Behind Science Fraud, Chapter 2

We’ve been following the story of the apparently fraudulent article in Science about whether people will change their mind about gay marriage after a short conversation with a real live gay person (I guess watching Will & Grace and Modern Family reruns just doesn’t quite do the trick), as well as yesterday’s excellent op-ed in the NY Times about the pervasive problem of scientific journals and media credulity. Tomorrow’s New York Times extend the story with an excellent news feature, “Maligned Study on Gay Unions Is Shaking Trust.”

Here are the highlights:

The case has shaken not only the community of political scientists but also public trust in the way the scientific establishment vets new findings. It raises broad questions about the rigor of rules that guide a leading academic’s oversight of a graduate student’s research and of the peer review conducted of that research by Science. . .

Critics said the intense competition by graduate students to be published in prestigious journals, weak oversight by academic advisers and the rush by journals to publish studies that will attract attention too often led to sloppy and even unethical research methods.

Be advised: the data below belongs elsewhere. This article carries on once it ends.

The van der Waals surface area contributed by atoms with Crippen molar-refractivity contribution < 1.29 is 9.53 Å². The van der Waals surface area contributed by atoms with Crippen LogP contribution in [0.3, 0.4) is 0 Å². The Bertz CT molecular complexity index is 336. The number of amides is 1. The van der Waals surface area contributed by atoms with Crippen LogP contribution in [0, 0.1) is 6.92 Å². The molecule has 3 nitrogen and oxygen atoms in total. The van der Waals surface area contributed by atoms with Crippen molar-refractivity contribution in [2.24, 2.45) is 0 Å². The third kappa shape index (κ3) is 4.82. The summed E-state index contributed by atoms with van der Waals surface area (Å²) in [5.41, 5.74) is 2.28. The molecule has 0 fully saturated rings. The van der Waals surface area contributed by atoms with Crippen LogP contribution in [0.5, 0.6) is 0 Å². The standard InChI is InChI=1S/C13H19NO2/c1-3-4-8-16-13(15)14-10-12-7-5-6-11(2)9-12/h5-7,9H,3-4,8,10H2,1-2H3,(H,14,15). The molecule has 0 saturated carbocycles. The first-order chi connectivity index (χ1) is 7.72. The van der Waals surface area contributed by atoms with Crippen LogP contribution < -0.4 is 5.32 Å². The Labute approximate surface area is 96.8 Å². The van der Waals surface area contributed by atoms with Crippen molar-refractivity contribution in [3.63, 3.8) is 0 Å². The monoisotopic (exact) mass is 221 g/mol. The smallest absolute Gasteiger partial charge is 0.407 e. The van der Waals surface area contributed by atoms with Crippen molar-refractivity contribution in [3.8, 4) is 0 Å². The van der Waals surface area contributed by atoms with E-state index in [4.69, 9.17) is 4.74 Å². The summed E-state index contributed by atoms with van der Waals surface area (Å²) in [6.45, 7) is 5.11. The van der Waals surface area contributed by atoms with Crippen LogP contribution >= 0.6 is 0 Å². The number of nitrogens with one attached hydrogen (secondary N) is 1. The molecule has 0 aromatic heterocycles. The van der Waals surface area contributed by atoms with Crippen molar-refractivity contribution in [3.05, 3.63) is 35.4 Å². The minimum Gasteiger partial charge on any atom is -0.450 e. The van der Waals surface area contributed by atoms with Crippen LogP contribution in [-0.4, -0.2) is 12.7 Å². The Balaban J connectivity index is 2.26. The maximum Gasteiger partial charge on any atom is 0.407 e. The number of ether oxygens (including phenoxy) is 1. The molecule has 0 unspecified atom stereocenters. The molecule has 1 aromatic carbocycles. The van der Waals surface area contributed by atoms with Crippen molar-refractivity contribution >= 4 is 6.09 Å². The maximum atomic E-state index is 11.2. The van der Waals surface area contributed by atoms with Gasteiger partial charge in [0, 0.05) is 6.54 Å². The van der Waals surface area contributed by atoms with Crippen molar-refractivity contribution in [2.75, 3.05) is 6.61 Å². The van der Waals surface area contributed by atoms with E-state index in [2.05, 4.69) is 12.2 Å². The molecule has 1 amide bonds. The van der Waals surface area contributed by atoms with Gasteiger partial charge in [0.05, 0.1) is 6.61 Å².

I’m sure this never happens in climate science. . .  Anyway, to continue:

“You don’t get a faculty position at Princeton by publishing something in the Journal Nobody-Ever-Heard-Of,” Dr. Oransky said. Is being lead author on a big study published in Science “enough to get a position in a prestigious university?” he asked, then answered: “They don’t care how well you taught. They don’t care about your peer reviews. They don’t care about your collegiality. They care about how many papers you publish in major journals.”

But since the “major journals” are so often captured by an “in-group” with a narrow ideology or favoritism toward certain kinds of methodology, maybe this is one of the things wrong with universities today.

Kudos to the NY Times for excellent reporting.